Half at the Hamptons and a Whole Lot More

When we began our quest to run a race in every state, we had already run multiple races in New Hampshire.  So as we thought about our quest, we chose the Half at the Hamptons as our official New Hampshire race. Although we have both run the race, we have never actually run it together or on the same day.  I first ran it in February 2009 with Amelia when we signed up for the Will Run for Beer race series.  Mike ran it the following year on his own after I was unable to run due to coming down with bronchitis/pneumonia thanks to one of my lovely (but germ-ridden) little clients.

The course is scenic and quite flat.  There are stunning views on portions of the route that travel along the ocean. Runners are treated to hot soup and beer after the race. This event takes place in February, so training for it is a great way to keep running during the winter months.

half

Mike is finishing his Half at the Hamptons run in 2010.

half and amelia

Amelia and her dad after the race.

A few years ago we completed two race series in the New Hampshire Seacoast area. They were the Will Run for Beer series which always, of course, offers beer at the end of the races and the Seacoast Road Race Series. Participating in these series offered us an opportunity to run lots of new races.

These are some of the New Hampshire races that we have enjoyed over the years.

Market Square Day 10K in Portsmouth is run in conjunction with the Market Square Day Festival which is a large event in downtown Portsmouth on the second Saturday in June.  The race starts in the midst of the festival in Market Square and travels through various neighborhoods.  It ends at Strawbery Banke, which is an historic village museum.  This is a very popular race that sells out before the race date.

Great Bay 5K is held in October in Stratham.  This is a point to point race that seemed to be pretty much all down hill. We got a great long-sleeve technical t-shirt the year we ran it.

Children’s Museum 5K will be held in Dover in May.  The course is somewhat hilly but includes a run across a small wooden bridge which is a fun twist.  I remember a great selection of food at the end of the race, including local chowder and ice cream.

Red’s Shoe Barn 5 Mile is in April in Dover.  The website describes this as a “challenging” course and I concur! There are lots of hills along the route but it does end on a long, well-deserved downhill stretch.

Runner’s Alley/Redhook 5K is a really festive, flat race that ends at the brewery with great food, live music, and Redhook beer.

Saunders at Rye Harbor 10K is held on a Thursday evening in August in the coastal town of Rye.

Great Island 5K in New Castle is a nice race that winds around narrow seacoast streets, beginning and ending at The Great Island Common.

Margaritas 5K takes place in Exeter.  One of the fun things about this race is that the year we ran it with Amelia she won a sombrero for placing in her age division. Running this race also makes it completely reasonable to drink a margarita at 10:00 on a Sunday morning at the post race Mexican event!

Fox Point Sunset 5 Mile Road Race, as the name suggests, is run in the evening in Newington.  There is a big barbeque following the race.  The t-shirts for this race usually have really pretty sunset-themed artwork and I’ve enjoyed the evening racing.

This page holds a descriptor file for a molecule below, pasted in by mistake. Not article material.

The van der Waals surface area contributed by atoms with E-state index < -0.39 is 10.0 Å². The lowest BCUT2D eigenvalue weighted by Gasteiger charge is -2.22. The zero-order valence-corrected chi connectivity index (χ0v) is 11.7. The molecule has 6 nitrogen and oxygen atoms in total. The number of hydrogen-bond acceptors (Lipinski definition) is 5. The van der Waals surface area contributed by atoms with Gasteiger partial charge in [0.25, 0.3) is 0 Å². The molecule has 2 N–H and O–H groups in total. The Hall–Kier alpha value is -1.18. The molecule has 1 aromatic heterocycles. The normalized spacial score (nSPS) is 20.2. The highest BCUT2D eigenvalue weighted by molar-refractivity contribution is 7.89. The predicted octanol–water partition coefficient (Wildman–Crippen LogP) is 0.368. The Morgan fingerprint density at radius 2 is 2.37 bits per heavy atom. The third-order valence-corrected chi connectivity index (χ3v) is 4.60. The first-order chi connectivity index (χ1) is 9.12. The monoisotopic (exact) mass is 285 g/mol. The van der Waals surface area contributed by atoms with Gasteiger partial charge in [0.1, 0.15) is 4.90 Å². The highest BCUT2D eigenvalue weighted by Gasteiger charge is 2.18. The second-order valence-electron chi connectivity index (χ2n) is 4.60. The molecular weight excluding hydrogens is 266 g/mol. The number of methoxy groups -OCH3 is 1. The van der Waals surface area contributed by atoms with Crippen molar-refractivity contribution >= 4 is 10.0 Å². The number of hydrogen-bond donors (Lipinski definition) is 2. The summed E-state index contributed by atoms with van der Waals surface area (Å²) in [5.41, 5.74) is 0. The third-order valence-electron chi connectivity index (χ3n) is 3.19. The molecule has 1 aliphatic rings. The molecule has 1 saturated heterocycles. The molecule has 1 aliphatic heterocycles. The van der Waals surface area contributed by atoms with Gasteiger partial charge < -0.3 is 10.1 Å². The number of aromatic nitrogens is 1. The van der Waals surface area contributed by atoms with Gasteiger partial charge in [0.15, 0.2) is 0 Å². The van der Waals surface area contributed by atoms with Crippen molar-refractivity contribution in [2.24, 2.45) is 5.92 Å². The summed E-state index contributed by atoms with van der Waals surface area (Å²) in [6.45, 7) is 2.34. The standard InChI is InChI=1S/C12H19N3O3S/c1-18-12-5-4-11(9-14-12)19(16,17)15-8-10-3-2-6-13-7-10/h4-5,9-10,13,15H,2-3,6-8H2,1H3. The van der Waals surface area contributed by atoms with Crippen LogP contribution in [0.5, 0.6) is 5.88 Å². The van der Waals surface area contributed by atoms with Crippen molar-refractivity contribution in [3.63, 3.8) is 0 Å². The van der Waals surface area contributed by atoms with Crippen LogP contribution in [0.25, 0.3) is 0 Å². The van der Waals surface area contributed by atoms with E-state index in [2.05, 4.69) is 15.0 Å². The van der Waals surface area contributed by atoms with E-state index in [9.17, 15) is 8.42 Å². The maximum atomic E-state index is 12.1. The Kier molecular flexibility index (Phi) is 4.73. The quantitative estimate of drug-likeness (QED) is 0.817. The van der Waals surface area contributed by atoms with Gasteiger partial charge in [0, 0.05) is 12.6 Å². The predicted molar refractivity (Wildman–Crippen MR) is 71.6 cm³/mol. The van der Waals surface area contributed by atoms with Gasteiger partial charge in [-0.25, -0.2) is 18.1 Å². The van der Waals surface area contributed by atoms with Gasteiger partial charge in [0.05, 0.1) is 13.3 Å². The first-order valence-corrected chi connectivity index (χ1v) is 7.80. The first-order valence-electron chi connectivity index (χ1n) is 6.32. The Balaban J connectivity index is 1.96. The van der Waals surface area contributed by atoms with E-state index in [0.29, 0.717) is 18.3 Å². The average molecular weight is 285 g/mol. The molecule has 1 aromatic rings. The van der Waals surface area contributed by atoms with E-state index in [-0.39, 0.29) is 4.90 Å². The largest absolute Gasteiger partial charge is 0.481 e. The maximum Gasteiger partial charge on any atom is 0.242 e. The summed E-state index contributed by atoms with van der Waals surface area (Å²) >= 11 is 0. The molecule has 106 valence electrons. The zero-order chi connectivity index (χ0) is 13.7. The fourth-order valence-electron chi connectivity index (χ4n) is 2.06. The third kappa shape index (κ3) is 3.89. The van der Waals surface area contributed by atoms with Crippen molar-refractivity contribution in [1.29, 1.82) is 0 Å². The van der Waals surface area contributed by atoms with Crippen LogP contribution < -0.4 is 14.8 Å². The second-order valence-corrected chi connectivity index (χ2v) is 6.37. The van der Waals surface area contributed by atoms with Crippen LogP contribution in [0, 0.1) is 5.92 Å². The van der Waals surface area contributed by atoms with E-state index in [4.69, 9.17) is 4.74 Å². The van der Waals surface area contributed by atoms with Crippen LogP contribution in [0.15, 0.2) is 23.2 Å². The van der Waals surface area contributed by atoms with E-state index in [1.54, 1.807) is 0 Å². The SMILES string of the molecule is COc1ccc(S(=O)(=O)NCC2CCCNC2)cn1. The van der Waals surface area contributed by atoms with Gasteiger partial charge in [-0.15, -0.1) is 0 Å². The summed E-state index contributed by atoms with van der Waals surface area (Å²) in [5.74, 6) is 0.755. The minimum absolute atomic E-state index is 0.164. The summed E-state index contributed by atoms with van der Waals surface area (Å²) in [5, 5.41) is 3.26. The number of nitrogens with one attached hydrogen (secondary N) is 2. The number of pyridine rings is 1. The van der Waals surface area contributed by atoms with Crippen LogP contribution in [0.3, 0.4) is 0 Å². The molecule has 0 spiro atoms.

All of the races I’ve mentioned so far are part of one of the race series that we’ve done.  However, there is another race that is not part of a series but is in a class of it’s own.  The St. Charles 5K is organized by the Running Nuns of Rochester.  Their website states, “We especially focus on running for children and beginners and ways running can help heal from grief, trauma and abuse as well as enhance well being and self esteem”.

We have run this race several times and find it especially poignant to see nuns running in full habits with their young running friends. We lived in Rochester where the St. Charles home is located and would often seen the nuns and children out for their daily runs.

The race is held in Newington on a very flat course.  I have found the prayer that is said before the race begins particularly moving.  Once you complete the race there is a big cookout and tons of food available for runners.  This is definitely a race that makes you feel wonderful about the cause for which you are running.

Since we live on the border of New Hampshire, we haven’t traveled far in order to check New Hampshire off our quest list. However, we would highly recommend joining the vibrant running community here and checking out one or more of these races. But if you prefer to visit without racing, the Seacoast area of New Hampshire is lovely and offers a multitude of diversions. There are quaint towns, beaches, great dining, lots of recreational activities, theater, music, and more to enjoy.

As we travel to new states for our 50 state quest we are always amazed at how much we love exploring a new area.  A trip to New Hampshire will offer you an opportunity to experience a fabulous area and perhaps it will inspire you to begin your own quest.

 

State: New Hampshire

Quest State #: 2

Dates Run: 2/15/09 (Karen)  2/22/10 (Mike)

The Bottom Line: The Half at the Hamptons half marathon is a great mid-winter race in a coastal setting.  The Seacoast region of New Hampshire offers a multitude of other exciting, fun races throughout the year. It is a wonderful destination for recreation and running.

 

One thought on “Half at the Hamptons and a Whole Lot More

  1. Pingback: A Small Race and Enormous Mansions -Newport, Rhode Island | Running Fifty

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